Notch another victory for fathers coaching against their sons.
Rick Insell's Middle Tennessee Blue Raiders never trailed Thursday night in beating his son Matt's Mississippi Rebels 82-70 in the third round of the Women's National Invitation Tournament.
It was the second time this season he's beat his son.
Then again, dad had the home court advantage playing in Murfreesboro, Tennessee, and his Blue Raiders scored the first seven points and shot 59 percent (28 of 47) in beating the Southeastern Conference team.
''Really Matt has just done a great job this year, and I'm just proud of him,'' Rick Insell said. ''That's what I told him after the game. It's what I told him before the game. I'm very proud of what you've done, son. You're doing a real good job, and you're a superstar and just keep doing what you're doing.''
Middle Tennessee (24-9) will host Temple (19-16) in the quarterfinals Sunday.
It is believed that when the Insells met the first time, a Blue Raiders' 71-65 victory over Ole Miss in November, that it was the first father-son coaching matchup in Division I women's basketball. Rick Insell predicts it's going to happen more and more, especially if the Insells keep coaching.
Fathers and sons coaching against each other is nothing new to men's college basketball.
Louisville coach Rick Pitino got his second chance to beat his son Richard in November, and some of the earliest games even featured Middle Tennessee with Ed Diddle Jr. losing 11 of 12 games against Western Kentucky teams coached by his father, Ed, between 1957 and 1962.
Dads have dominated. According to research by the Louisville Cardinals, dads have won 16 of 18 matchups against their sons.
Matt Insell missed out on making it 1-1 on the women's side. His Rebels managed to finish 19-14 in his second season for their best finish since 2006-07 with a team that featured eight newcomers at the beginning of the season. Middle Tennessee outrebounded his Rebels 33-27, and the SEC coach also wasn't happy at how tightly the game was officiated.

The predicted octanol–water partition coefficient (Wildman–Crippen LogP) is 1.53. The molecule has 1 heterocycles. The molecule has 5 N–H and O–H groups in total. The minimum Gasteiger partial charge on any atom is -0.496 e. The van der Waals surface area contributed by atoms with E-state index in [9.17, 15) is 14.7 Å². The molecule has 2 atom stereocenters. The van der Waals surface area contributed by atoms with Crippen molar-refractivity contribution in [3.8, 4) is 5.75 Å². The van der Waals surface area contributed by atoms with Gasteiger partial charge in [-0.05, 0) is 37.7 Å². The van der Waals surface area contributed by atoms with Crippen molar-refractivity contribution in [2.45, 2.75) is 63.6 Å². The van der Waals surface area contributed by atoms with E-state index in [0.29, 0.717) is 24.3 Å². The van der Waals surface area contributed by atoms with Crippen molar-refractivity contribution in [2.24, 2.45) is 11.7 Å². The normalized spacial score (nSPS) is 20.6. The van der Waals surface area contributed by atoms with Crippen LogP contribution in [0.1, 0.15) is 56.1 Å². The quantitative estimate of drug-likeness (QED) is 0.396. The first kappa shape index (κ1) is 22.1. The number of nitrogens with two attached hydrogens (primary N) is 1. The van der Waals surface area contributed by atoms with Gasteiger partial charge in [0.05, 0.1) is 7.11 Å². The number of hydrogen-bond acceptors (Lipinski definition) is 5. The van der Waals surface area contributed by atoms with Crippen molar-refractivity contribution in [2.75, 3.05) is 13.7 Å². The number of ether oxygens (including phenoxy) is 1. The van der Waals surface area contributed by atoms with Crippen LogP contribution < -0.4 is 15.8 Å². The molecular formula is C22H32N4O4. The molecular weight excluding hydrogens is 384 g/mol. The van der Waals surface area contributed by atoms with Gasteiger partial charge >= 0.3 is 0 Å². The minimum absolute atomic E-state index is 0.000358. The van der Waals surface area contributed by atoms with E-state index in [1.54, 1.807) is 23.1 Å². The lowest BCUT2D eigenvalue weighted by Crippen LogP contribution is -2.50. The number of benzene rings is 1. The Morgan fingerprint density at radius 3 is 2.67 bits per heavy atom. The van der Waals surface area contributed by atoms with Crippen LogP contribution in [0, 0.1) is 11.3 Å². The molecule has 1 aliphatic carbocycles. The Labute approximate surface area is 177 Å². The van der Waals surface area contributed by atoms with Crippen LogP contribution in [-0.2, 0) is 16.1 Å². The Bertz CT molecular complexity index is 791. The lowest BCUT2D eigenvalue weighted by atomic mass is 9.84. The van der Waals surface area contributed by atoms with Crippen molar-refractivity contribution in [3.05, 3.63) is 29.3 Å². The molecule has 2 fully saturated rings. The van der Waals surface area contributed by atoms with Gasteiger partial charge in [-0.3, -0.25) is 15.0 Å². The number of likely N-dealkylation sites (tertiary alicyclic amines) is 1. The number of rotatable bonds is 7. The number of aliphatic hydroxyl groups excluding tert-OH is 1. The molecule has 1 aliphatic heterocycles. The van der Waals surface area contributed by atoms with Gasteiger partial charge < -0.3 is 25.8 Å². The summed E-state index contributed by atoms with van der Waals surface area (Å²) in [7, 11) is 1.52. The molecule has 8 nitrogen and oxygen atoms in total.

''It kills us ...,'' Matt Insell said. ''Again, I'm not going to say anything. I'm building a pool house. I'm going to Tampa, Florida, here in a little bit. I'm going to the Kentucky Derby here in a couple weeks. I want to have fun with that money instead of having to pay it.''
Both father and son seized on the family angle to promote a game that stands out even on the busy March tournament schedule with a big crowd expected Thursday night. Middle Tennessee even took out a full-page newspaper ad touting ''Family Feud II'' and ''The Battle in the `Boro''' for a program in the WNIT only because the Blue Raiders snapped a six-year streak of NCAA Tournament berths.
Rick Insell bought a bunch of tickets for family and friends to turn out at the Murphy Center. But knowing the coach on the other bench only went so far for Matt Insell, a Middle Tennessee graduate himself.
''It's a great place,'' Matt Insell said. ''They got a lot of history here. They got a good basketball team. The one thing that Dad does, he recruits winners. Those kids know how to win games. They may not be as talented as us, but those kids are winners and they make winning plays and they've been winners their whole life. They've won at high school, won at AAU, they won at junior high.''
And Dad may have gotten the last word in when asked if Matt Insell gets his fiery coaching approach from his father.
''His mama acts like that every night,'' Rick Insell said. ''You just can't get it out of them. What can I say?''
AP Sports Writer David Brandt contributed to this report from Mississippi.